Consumers Want More Information on Food Product Labels
In a recent study from Cornell, researchers found that shoppers will pay more if food product labels indicate they are "free of" certain things, like genetically modified ingredients.
Studying 351 subjects, the researchers found that labels "free of" an ingredient made even more of an impact if negative information about that ingredient was provided on the label. Study participants were given $25 to bid on a snack food of their choice, according to a news release from Cornell. Some of the custom food labels also stated "contains," which seemed to negatively impact certain purchasers. Other labels said products were free of artificial dyes and included a note stating the ingredient sometimes caused behavioral changes in children diagnosed with attention deficit hyperactivity disorder.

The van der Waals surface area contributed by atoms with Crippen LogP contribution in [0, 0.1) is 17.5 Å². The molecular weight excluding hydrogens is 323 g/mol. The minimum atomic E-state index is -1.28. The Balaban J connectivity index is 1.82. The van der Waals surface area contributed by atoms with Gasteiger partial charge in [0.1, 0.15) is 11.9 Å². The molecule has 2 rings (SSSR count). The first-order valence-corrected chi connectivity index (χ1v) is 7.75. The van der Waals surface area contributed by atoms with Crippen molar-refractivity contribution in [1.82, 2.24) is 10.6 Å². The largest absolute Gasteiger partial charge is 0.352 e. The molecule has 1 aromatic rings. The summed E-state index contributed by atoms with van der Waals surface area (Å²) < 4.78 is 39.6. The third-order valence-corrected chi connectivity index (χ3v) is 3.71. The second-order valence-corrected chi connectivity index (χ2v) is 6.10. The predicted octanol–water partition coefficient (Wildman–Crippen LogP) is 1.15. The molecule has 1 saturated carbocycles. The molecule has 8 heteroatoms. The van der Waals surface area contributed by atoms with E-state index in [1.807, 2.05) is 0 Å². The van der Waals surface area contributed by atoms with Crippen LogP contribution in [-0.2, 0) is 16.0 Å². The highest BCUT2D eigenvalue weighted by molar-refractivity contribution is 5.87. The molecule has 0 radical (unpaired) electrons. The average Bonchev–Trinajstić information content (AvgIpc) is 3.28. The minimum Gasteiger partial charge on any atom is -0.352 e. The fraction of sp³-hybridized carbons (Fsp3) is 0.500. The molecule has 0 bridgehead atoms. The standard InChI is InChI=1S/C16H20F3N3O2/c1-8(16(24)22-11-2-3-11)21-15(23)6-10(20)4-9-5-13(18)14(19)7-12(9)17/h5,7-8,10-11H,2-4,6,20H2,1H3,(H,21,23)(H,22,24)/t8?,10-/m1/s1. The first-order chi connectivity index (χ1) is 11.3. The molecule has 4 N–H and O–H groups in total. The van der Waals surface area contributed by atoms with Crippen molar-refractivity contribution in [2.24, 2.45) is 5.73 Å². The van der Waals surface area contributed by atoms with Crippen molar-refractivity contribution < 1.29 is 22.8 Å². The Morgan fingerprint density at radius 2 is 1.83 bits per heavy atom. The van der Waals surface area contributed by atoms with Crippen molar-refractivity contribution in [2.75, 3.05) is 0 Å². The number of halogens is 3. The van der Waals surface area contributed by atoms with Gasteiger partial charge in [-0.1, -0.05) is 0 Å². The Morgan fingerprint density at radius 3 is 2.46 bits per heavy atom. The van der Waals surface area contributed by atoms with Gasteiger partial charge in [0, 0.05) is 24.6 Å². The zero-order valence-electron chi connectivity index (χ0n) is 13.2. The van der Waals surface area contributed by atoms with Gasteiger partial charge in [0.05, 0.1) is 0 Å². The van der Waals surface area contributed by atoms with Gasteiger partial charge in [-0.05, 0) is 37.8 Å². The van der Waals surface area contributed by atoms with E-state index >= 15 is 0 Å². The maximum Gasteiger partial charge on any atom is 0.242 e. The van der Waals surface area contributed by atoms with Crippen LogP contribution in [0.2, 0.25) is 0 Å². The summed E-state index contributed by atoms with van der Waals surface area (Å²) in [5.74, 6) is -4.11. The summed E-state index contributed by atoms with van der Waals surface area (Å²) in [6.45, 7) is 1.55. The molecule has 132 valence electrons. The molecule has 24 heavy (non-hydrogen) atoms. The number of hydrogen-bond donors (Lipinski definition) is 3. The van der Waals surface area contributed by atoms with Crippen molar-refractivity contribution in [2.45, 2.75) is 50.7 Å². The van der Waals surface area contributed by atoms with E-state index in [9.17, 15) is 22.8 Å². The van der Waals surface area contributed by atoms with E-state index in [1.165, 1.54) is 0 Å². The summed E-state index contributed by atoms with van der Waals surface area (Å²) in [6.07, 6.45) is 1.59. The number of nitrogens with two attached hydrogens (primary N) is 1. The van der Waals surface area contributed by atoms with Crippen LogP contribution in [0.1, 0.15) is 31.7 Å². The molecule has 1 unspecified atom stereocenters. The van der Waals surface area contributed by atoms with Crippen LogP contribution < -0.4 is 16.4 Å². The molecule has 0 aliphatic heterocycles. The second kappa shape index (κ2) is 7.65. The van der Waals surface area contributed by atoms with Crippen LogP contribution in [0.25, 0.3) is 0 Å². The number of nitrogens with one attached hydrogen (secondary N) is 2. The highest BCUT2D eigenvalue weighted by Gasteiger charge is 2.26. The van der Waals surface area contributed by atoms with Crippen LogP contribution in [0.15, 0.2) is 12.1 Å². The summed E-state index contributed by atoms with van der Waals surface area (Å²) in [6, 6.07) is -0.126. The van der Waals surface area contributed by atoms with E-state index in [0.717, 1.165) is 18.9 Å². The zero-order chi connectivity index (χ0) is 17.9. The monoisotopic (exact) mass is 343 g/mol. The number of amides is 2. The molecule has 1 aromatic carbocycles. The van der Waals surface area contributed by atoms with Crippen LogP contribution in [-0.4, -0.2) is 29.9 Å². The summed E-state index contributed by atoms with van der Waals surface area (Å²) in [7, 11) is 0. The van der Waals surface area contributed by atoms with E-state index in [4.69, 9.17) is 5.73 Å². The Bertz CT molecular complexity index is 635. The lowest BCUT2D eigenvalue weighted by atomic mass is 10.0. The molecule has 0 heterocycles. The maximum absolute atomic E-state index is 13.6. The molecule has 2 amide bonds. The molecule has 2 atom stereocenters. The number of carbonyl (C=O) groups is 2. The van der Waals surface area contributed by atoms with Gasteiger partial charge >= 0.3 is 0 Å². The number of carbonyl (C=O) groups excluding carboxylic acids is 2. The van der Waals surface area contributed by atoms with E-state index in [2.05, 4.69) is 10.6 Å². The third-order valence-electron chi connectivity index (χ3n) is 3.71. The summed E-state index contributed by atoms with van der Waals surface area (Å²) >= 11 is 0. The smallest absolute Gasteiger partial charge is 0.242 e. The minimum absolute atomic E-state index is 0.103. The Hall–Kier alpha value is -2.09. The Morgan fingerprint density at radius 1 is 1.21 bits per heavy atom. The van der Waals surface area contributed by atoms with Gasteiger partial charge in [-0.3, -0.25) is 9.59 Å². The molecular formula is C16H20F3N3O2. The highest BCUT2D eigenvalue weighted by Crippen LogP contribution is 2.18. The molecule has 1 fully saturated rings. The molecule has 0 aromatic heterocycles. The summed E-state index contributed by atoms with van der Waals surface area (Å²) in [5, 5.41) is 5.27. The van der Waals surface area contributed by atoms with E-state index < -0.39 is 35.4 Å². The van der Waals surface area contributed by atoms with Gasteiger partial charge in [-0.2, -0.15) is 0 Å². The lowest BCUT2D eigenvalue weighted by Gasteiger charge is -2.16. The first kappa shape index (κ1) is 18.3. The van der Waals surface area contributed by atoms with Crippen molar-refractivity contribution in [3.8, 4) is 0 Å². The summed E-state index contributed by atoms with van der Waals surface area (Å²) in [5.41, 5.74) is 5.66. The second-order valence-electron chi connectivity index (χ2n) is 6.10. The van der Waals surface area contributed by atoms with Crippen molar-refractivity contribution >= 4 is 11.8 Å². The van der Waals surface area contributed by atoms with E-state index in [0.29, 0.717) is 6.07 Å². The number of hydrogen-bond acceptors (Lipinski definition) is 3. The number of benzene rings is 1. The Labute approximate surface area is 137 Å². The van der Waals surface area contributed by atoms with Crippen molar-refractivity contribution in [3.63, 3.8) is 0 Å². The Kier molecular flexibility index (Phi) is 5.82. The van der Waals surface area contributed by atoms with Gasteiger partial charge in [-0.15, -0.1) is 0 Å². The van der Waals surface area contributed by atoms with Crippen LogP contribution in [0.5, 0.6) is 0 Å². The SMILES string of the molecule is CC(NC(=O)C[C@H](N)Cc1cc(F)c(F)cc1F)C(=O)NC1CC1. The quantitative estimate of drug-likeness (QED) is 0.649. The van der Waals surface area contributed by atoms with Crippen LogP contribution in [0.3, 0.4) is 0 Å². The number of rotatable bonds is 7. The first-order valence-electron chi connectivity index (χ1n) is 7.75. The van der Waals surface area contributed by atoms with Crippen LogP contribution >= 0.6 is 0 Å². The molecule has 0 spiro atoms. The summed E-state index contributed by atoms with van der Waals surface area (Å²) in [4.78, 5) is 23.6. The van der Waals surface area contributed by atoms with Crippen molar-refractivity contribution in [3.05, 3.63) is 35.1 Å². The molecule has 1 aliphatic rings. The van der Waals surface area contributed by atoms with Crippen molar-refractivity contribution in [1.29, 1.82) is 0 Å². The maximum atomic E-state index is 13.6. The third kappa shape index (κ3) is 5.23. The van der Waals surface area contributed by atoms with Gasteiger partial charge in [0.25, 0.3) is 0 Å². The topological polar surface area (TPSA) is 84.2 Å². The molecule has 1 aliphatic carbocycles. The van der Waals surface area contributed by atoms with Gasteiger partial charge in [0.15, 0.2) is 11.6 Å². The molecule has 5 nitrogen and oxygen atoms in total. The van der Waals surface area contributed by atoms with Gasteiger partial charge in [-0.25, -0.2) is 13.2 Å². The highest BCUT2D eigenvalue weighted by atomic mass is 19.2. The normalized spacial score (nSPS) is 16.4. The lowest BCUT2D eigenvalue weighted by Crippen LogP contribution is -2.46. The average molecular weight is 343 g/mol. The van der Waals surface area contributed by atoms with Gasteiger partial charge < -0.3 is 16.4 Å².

Food Label Printing Impacts Shoppers
The findings suggest new ways food label printing can be used to influence shoppers. The researchers were surprised at the effect the additional information had on purchasing decisions. Harry Kaiser, a Dyson School professor at Cornell, said providing additional information about product ingredients could lessen negative impacts on demand. Giving consumers more information about the products they're purchasing makes them feel more confident, he added.
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